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Publication numberUS4732441 A
Publication typeGrant
Application numberUS 07/049,506
Publication dateMar 22, 1988
Filing dateMay 14, 1987
Priority dateMay 14, 1987
Fee statusLapsed
Publication number049506, 07049506, US 4732441 A, US 4732441A, US-A-4732441, US4732441 A, US4732441A
InventorsTeh-Yao Cheng
Original AssigneeCheng Teh Yao
Export CitationBiBTeX, EndNote, RefMan
External Links: USPTO, USPTO Assignment, Espacenet
Oriented-reflection reflective mirror screen
US 4732441 A
Abstract
A reflective mirror screen for reflecting light projected from a CRT through a convex lens or from other projectors to only a specific observing area comprising a plurality of strips with parabolic surface or paraboloids. The principal axis of each parabolic surface or paraboloic is directed to the specific area located frontward of the reflective mirror screen so as to reflect the light projected thereon to the predetermined observing area. Any light projecting on the oriented-reflection reflective mirror screen will not be reflected to the specific observing area if the light does not come from the visual images projector or its adjacent area. Then, the people in the observing area will feel brighter image and relative little light interference than from conventional screens.
Images(5)
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Claims(12)
I claim:
1. An oriented-reflection reflective mirror screen for reflecting visual images projected from preset images to a specific observing area, comprising a reflective surface provided with a plurality of vertical or horizontal abutted strips having conic surfaces which are formed so as to reflect visual images projected thereon to said specific observing area which is located substantially frontward from the reflective mirror screen.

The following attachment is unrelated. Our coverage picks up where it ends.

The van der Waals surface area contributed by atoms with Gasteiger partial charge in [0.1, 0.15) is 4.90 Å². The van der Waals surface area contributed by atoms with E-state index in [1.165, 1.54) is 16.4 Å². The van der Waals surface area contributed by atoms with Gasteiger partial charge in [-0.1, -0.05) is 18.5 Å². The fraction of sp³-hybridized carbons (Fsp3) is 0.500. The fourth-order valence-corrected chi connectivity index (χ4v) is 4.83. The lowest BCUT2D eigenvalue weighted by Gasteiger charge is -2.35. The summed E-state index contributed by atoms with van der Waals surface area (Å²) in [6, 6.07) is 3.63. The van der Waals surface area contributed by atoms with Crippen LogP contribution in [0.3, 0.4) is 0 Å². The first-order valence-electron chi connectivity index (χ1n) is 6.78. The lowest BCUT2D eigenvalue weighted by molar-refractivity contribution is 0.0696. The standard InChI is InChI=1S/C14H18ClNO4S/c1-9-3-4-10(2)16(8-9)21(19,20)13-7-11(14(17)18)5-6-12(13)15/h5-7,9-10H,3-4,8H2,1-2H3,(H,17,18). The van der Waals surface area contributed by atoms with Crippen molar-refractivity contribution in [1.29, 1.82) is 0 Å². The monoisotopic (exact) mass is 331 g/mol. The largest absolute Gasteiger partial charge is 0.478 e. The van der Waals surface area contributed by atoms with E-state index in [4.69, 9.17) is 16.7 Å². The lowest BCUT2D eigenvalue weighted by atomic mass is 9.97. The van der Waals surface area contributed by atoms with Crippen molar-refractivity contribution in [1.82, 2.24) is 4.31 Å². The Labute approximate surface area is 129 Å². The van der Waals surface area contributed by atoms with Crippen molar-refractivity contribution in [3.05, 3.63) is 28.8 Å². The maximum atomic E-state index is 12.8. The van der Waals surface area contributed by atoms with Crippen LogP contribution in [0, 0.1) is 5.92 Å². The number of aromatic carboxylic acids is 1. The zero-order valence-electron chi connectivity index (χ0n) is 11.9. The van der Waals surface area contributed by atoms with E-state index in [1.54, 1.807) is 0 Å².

2. The oriented-reflection reflective mirror screen of claim 1, wherein said conic surfaces are parabolic.
3. The oriented-reflection reflective mirror screen of claim 1, wherein said reflective mirror screen is planar.
4. The oriented-reflection reflective mirror screen of claim 1, wherein said reflective mirror screen is concave.
5. The oriented-reflection reflective mirror screen of claim 2, wherein said parabolic surfaces are convex.
6. The oriented-reflection reflective mirror screen of claim 2, wherein said parabolic surfaces are concave.
7. An oriented-reflection reflective mirror screen for reflecting visual images projected from preset images to a specific observing area, comprising a reflective surface provided with a matric of a plurality of square grids, the surface of each square grid being a conic surface and said conic surface being formed so as to reflect visual images projected thereon to said specific observing area located substantially frontward from said oriented-reflection reflective mirror screen.